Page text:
Virgil's destruktion of the stoic rational agent: Rehearing aeneid IV after Nietzsche and Heidegger

Abstract
This paper uses the exchanges between the lovers Dido and Aeneas in Aeneid IV to undercut the pretensions of Stoic philosophers to lead a dispassionate, imperturbable life under the sole guidance of “reason.” It takes Aeneas as an example of Stoicism’s lawyer-like, falsified rationality—“I will say just a few words in regard to this matter [pro re]” (IV 336)—and Dido as an example of someone who, though under the sway of furor, nevertheless makes honest, reasoned arguments that are continuous with the feelings she is experiencing. The point is not that one is more at fault than the other but the rather more radical thesis that with his Aeneas character Virgil is showing that Stoicism’s ataraxia and apatheia are inevitably dissimulation, inevitably fake
Keywords No keywords specified (fix it)
Categories (categorize this paper)
Options
 Save to my reading list
Follow the author(s)
My bibliography
Export citation
Find it on Scholar
Edit this record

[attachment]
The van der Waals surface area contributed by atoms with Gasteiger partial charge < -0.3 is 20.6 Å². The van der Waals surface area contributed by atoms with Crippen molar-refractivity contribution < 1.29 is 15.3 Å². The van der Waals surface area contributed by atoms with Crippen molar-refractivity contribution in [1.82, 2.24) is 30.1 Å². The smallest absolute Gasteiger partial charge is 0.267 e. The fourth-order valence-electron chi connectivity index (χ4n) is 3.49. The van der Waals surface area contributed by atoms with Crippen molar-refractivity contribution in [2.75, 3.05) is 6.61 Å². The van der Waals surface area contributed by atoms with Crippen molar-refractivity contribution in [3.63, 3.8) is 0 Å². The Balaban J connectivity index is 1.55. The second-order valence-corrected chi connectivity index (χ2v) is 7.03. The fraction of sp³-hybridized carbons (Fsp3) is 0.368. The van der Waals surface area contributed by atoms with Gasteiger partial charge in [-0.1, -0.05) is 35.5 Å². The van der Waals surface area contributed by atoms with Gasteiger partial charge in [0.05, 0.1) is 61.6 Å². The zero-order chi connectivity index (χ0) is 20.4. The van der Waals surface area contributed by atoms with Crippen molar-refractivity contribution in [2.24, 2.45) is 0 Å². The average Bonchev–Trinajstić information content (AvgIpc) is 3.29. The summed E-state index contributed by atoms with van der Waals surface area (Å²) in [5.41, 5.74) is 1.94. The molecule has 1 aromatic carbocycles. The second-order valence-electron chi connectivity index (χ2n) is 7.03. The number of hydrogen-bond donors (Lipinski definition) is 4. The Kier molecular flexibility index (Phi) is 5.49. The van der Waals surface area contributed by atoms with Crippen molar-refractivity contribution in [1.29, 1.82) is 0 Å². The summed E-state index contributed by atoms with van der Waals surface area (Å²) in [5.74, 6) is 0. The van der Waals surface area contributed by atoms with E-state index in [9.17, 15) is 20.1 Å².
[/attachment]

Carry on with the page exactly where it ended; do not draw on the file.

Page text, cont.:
Mark as duplicate
Revision history Request removal from index
 
Download options
PhilPapers Archive


Upload a copy of this paper     Check publisher's policy on self-archival     Papers currently archived: 10,747
External links
Setup an account with your affiliations in order to access resources via your University's proxy server
Configure custom proxy (use this if your affiliation does not provide a proxy)
Through your library
References found in this work BETA

No references found.

Citations of this work BETA

No citations found.

Similar books and articles
Analytics

Monthly downloads

Added to index

2009-01-28

Total downloads

8 ( #168,430 of 1,098,834 )

Recent downloads (6 months)

3 ( #114,125 of 1,098,834 )

How can I increase my downloads?

My notes
Sign in to use this feature


Discussion
Start a new thread
Order:
There  are no threads in this forum
Nothing in this forum yet.